Spillovers from Globalization on Land Use: Evidence from Madagascar
AbstractThe effect of globalization on the environment and natural resource use in developing countries is hotly debated. We contribute to this debate through the analysis of primary data collected with small contract farmers in Madagascar that produce vegetables for export to Europe. Strong spillover effects of these trade opportunities on land use exist. Using a matched plot sampling design, the productivity of rice - the main domestically consumed staple - is shown to be two thirds higher on those fields that were contracted during the off-season for the production of vegetables. This increase in yields is linked to an increase of soil fertility due to the application of fertilizer and compost which farmers would not use prior to the contracts. While agricultural output goes up significantly, labor productivity stays the same, suggesting that there is greater labor absorption on existing land and the diffusion of this type of technology contract farming at a larger scale throughout Madagascar would be expected to substantially decrease incentives to deforest by increasing wages and boosting productivity of existing lands relative to newly deforested ones.
Download InfoIf you experience problems downloading a file, check if you have the proper application to view it first. In case of further problems read the IDEAS help page. Note that these files are not on the IDEAS site. Please be patient as the files may be large.
Bibliographic InfoPaper provided by International Association of Agricultural Economists in its series 2006 Annual Meeting, August 12-18, 2006, Queensland, Australia with number 25699.
Date of creation: 2006
Date of revision:
Please report citation or reference errors to , or , if you are the registered author of the cited work, log in to your RePEc Author Service profile, click on "citations" and make appropriate adjustments.:
- Christopher B. Barrett & Christine M. Moser & Oloro V. McHugh & Joeli Barison, 2004.
"Better Technology, Better Plots, or Better Farmers? Identifying Changes in Productivity and Risk among Malagasy Rice Farmers,"
American Journal of Agricultural Economics,
Agricultural and Applied Economics Association, vol. 86(4), pages 869-888.
- Barrett, Christopher B. & Moser, Christine M. & Barison, Joeli & McHugh, Oloro V., 2003. "Better Technology, Better Plots or Better Farmers? Identifying Changes In Productivity and Risk Among Malagasy Rice Farmers," Working Papers 127212, Cornell University, Department of Applied Economics and Management.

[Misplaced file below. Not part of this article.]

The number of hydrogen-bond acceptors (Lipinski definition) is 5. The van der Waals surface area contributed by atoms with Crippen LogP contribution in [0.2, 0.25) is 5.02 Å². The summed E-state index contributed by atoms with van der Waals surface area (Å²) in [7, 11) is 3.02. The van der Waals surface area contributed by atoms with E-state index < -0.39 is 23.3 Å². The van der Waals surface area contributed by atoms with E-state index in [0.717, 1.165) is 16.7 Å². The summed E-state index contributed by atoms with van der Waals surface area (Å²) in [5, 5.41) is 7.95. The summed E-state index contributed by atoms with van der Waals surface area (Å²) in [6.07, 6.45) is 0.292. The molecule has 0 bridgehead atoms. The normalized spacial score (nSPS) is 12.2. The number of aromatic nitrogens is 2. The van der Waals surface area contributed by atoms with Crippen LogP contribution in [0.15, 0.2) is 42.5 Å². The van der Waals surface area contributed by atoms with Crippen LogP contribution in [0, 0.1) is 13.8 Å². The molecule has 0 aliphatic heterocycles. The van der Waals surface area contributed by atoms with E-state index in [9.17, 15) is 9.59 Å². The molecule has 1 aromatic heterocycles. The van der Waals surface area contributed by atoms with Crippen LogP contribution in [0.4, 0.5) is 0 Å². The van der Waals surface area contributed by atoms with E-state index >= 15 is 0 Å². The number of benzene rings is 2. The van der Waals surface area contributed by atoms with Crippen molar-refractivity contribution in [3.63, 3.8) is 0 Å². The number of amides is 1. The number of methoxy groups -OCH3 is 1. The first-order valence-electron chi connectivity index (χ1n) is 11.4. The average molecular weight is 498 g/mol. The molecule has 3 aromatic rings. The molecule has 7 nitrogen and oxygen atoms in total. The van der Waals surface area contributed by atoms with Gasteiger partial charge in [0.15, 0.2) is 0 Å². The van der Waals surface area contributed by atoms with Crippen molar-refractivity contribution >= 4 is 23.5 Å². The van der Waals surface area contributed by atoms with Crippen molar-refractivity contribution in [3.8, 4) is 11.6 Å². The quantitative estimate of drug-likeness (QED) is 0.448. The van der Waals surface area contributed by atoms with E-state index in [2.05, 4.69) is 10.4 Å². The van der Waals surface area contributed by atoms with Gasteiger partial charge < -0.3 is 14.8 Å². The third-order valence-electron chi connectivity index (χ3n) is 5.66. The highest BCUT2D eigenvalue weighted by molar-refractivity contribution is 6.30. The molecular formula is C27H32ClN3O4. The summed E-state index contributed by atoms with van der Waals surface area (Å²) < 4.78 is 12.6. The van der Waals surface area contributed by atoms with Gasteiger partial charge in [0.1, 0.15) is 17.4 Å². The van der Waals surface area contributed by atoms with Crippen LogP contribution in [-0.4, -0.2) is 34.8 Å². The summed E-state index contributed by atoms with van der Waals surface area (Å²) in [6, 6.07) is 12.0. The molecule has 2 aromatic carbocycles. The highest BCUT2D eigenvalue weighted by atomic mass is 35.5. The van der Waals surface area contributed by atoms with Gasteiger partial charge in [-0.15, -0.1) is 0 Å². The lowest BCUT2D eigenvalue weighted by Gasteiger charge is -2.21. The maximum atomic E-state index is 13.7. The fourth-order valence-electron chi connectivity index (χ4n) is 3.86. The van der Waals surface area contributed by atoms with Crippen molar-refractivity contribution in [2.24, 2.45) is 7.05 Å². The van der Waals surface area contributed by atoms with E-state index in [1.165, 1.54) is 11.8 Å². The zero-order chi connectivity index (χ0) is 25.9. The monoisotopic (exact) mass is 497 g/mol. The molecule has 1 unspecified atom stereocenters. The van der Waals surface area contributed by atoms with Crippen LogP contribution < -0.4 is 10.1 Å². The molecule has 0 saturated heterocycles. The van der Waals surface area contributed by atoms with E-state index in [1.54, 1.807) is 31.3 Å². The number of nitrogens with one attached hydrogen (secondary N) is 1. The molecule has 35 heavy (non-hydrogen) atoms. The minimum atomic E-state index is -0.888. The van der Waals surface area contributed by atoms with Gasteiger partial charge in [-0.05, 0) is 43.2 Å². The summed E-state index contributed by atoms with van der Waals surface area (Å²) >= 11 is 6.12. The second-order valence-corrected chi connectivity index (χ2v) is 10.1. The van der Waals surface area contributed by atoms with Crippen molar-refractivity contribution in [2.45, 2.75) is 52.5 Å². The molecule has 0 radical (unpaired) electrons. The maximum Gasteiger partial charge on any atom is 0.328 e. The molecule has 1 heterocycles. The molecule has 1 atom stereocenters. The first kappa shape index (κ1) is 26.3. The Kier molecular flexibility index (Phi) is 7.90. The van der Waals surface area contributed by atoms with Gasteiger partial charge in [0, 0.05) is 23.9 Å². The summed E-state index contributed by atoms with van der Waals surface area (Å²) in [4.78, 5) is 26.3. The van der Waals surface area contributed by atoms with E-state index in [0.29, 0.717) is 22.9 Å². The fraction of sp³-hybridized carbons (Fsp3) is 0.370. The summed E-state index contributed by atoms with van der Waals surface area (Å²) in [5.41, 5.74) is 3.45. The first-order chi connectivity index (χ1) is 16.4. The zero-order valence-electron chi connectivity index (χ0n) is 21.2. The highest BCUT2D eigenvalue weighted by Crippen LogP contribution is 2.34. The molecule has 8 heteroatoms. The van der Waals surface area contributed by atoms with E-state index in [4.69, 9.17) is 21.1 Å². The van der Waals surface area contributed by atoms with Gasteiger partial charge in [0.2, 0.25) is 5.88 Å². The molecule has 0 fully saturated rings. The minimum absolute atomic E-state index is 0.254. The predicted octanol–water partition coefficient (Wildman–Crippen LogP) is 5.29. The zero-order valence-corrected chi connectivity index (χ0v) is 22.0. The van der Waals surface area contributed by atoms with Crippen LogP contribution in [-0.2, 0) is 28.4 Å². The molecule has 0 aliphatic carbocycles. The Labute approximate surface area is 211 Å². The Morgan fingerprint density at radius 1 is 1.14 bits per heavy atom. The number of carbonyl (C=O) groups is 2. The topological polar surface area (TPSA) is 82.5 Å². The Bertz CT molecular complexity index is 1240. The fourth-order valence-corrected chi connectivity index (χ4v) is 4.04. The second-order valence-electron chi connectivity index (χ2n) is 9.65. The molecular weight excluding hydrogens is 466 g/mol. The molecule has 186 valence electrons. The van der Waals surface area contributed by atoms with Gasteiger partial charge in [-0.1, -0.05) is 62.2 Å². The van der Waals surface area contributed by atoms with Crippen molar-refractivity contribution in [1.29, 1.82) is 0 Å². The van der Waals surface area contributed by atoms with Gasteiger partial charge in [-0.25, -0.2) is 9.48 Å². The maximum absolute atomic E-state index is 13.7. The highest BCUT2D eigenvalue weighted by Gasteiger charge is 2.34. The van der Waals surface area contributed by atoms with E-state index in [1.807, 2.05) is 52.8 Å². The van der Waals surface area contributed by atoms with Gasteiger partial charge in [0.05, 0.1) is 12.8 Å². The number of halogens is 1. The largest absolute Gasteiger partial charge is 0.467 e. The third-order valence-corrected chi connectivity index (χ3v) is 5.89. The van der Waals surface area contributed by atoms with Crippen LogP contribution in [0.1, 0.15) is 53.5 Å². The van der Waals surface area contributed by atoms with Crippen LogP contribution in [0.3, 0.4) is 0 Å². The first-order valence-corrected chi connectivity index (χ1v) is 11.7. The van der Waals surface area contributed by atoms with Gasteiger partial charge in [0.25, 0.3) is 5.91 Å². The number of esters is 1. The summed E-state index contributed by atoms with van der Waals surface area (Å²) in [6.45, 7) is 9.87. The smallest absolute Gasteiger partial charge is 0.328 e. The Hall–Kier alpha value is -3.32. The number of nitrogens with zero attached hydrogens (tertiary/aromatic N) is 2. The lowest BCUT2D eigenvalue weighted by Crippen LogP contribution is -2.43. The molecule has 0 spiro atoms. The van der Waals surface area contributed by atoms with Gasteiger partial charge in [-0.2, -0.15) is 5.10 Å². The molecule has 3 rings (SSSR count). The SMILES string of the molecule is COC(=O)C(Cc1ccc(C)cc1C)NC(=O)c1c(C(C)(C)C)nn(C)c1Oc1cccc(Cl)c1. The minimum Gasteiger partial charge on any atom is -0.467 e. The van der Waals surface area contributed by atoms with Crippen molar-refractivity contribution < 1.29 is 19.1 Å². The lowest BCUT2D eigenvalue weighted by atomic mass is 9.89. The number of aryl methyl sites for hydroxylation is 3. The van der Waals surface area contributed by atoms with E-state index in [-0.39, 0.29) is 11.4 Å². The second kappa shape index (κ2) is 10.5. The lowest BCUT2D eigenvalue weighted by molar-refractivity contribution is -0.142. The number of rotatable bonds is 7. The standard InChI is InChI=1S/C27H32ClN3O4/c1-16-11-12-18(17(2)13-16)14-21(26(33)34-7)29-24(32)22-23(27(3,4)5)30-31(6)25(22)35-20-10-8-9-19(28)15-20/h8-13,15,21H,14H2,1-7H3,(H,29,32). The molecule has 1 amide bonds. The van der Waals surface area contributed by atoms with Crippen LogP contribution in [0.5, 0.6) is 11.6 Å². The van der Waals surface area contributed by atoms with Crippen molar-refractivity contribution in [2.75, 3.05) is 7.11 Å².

- Barrett, Christopher B. & Moser, Christine M., 2003. "Better Technology, Better Plots or Better Farmers? Identifying Changes in Productivity and Risk Among Malagasy Rice Farmers," 2003 Annual meeting, July 27-30, Montreal, Canada 22251, American Agricultural Economics Association (New Name 2008: Agricultural and Applied Economics Association).
- Grossman, Gene M & Krueger, Alan B, 1995.
"Economic Growth and the Environment,"
The Quarterly Journal of Economics,
MIT Press, vol. 110(2), pages 353-77, May.
For technical questions regarding this item, or to correct its authors, title, abstract, bibliographic or download information, contact: (AgEcon Search).
If you have authored this item and are not yet registered with RePEc, we encourage you to do it here. This allows to link your profile to this item. It also allows you to accept potential citations to this item that we are uncertain about.
If references are entirely missing, you can add them using this form.
If the full references list an item that is present in RePEc, but the system did not link to it, you can help with this form.
If you know of missing items citing this one, you can help us creating those links by adding the relevant references in the same way as above, for each refering item. If you are a registered author of this item, you may also want to check the "citations" tab in your profile, as there may be some citations waiting for confirmation.
Please note that corrections may take a couple of weeks to filter through the various RePEc services.